Calvin did not accept the Marian doctrines. Without wanting to sound too rancorous, I have to say that anti-Protestant polemics can be the worst.
I’m sorry. I know that’s a very one-sided thing to say, but I encounter anti-Protestant polemics more than anti-Catholic polemics, because I’m not Roman Catholic. Sometimes the phenomenon goes by the name “Catholic apologetics,” as though it’s really a pro-Catholic thing, but that’s not how some of these warriors-for-Rome present themselves. They’re about claiming scalps in arguments.
I love some Catholic theologians and philosophers – and Catholic people in general. So I’m not going to refer to these people as just “Catholic scholars.” It would be unfair to Catholic scholars in general to lump them all together, which is why I keep open a category for anti-Protestant polemics, separate from Catholic scholarship. It’s a let-down for me, because some of the finest work in philosophical theology today has been produced by Roman Catholic Scholars (think Brian Leftow, Brian Davies, Edward Feser – EDIT: My mistake, Brian Leftow is not Catholic. He’s Anglican. But he sure writes like the best Catholic philosophers), so to turn from such fine minds and work to online blunt-axe-swinging warriors is a bit like swallowing the cheapest bourbon and cola money can buy after sampling a fine port.
That somewhat frustrated preamble aside, here’s what moved me to write this post. The other day I saw yet another anti-Protestant polemicist make the familiar claim: “Most Protestants would be surprised to learn that all the early Reformers accepted the Marian doctrines.” That’s not a direct quote, but it’s close (the part about all the early Reformers was central to the claim), and I’ve seen the claim made numerous times.
Continue reading “Calvin and the Marian Doctrines”
Oh, rebellious children, says the LORD, who carry out a plan, but not mine…
For they are a rebellious people, faithless children, children who will not hear the instruction of the LORD;
who say to the seers, “Do not see”; and to the prophets, “Do not prophesy to us what is right; speak to us smooth things, prophesy illusions,
leave the way, turn aside from the path, let us hear no more about the Holy One of Israel.”…
Therefore the LORD waits to be gracious to you; therefore he will rise up to show mercy to you. For the LORD is a God of justice; blessed are all those who wait for him.
Truly, O people in Zion, inhabitants of Jerusalem, you shall weep no more. He will surely be gracious to you at the sound of your cry; when he hears it, he will answer you. Though the Lord may give you the bread of adversity and the water of affliction, yet your Teacher will not hide himself any more, but your eyes shall see your Teacher. And when you turn to the right or when you turn to the left, your ears shall hear a word behind you, saying, “This is the way; walk in it.” Then you will defile your silver-covered idols and your gold-plated images. You will scatter them like filthy rags; you will say to them, “Away with you!”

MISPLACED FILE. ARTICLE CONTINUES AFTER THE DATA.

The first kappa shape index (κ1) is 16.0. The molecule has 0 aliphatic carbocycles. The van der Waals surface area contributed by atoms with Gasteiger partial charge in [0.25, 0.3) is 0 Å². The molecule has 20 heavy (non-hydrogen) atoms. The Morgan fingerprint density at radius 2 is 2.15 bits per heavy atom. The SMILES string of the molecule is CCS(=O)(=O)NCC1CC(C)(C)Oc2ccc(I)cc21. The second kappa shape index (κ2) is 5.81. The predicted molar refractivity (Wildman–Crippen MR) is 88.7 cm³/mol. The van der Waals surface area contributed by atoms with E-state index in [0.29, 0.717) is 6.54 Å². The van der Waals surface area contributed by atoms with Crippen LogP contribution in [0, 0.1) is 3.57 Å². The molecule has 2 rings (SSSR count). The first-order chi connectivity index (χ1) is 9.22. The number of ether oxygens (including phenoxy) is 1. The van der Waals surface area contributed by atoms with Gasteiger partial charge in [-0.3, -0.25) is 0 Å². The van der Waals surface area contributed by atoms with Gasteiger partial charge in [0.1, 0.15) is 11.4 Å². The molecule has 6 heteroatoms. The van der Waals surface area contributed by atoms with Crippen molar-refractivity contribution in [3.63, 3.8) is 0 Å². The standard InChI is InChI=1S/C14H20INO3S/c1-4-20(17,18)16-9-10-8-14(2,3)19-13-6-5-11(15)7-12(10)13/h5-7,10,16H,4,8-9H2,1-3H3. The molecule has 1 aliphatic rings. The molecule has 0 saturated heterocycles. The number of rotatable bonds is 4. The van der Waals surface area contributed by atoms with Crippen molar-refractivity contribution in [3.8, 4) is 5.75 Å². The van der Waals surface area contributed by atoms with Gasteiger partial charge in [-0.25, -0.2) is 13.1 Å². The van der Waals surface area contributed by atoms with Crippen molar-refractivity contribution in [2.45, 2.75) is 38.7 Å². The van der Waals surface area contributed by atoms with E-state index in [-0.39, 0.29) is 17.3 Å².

For all the love I have of the Anglican tradition (which I describe as an ancient, evangelical and catholic tradition), it does have those pockets of soft, new-age intellectual goo that remind me there’s work to do. Continue reading “This is the way. Walk in it.”
Is it really true that Protestantism is made up of thousands upon thousands upon thousands of hopelessly fragmented so-called churches with nothing uniting them?
A thread over at Theologyweb has had me thinking lately. I’ve added some of my own comments, and I thought I’d sum up some thoughts here.
From time to time, Catholic warrior apologists like to argue that since there are so many Protestant denominations, there must be something inherently wrong with Protestantism. In particular, so the argument often goes, the fact that there are so many denominations – about 33,000 of them we are told – shows that sola scriptura must be false, as it results in so many widely divergent interpretations of various parts of Scripture, and what we really need if we want unity is for people to accept Scripture and Tradition – specifically Roman Catholic Tradition, as passed on by the papacy.
I care a great deal about the unity of the Church and it troubles me no end to see people starting up new churches left, right and centre. This is not the way it should be.
I should say first of all that there is a fundamental misrepresentation of a historic Protestant attitude to unity that normally accompanies this sort of polemic tactic. Whether I am a Protestant or not, I care a great deal about the unity of the Church and it troubles me no end to see people starting up new churches left, right and centre. This is not the way it should be. I should also point out that these new churches have no historical connection to the Protestant Reformation, so it is polemical bluster to lump them in with the Protestant movement at all. But that said, I want to focus on the claim about 33,000 churches for now.
Continue reading “The Protestant bogeyman of thousands of churches”